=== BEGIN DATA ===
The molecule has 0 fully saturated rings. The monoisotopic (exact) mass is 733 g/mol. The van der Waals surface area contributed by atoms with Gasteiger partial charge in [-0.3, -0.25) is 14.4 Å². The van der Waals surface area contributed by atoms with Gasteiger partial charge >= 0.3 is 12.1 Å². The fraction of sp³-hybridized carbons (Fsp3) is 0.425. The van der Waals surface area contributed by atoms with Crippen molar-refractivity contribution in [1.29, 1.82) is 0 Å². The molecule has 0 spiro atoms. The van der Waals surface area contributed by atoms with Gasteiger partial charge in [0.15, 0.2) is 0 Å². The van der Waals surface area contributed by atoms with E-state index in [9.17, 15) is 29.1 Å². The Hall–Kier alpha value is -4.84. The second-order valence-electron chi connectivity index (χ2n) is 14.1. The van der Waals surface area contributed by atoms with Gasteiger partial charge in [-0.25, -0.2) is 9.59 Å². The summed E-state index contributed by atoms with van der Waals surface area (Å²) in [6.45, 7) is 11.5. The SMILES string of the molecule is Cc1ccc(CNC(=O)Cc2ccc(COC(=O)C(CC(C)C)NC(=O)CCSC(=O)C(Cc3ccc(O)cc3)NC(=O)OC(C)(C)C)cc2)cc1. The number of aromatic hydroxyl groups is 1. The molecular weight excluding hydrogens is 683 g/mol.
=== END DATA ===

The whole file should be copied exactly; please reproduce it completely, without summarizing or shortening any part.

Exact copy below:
The molecule has 0 fully saturated rings. The monoisotopic (exact) mass is 733 g/mol. The van der Waals surface area contributed by atoms with Gasteiger partial charge in [-0.3, -0.25) is 14.4 Å². The van der Waals surface area contributed by atoms with Gasteiger partial charge >= 0.3 is 12.1 Å². The fraction of sp³-hybridized carbons (Fsp3) is 0.425. The van der Waals surface area contributed by atoms with Crippen molar-refractivity contribution in [1.29, 1.82) is 0 Å². The molecule has 0 spiro atoms. The van der Waals surface area contributed by atoms with Gasteiger partial charge in [0.15, 0.2) is 0 Å². The van der Waals surface area contributed by atoms with E-state index in [9.17, 15) is 29.1 Å². The Hall–Kier alpha value is -4.84. The second-order valence-electron chi connectivity index (χ2n) is 14.1. The van der Waals surface area contributed by atoms with Gasteiger partial charge in [-0.25, -0.2) is 9.59 Å². The summed E-state index contributed by atoms with van der Waals surface area (Å²) in [6.45, 7) is 11.5. The SMILES string of the molecule is Cc1ccc(CNC(=O)Cc2ccc(COC(=O)C(CC(C)C)NC(=O)CCSC(=O)C(Cc3ccc(O)cc3)NC(=O)OC(C)(C)C)cc2)cc1. The number of aromatic hydroxyl groups is 1. The molecular weight excluding hydrogens is 683 g/mol.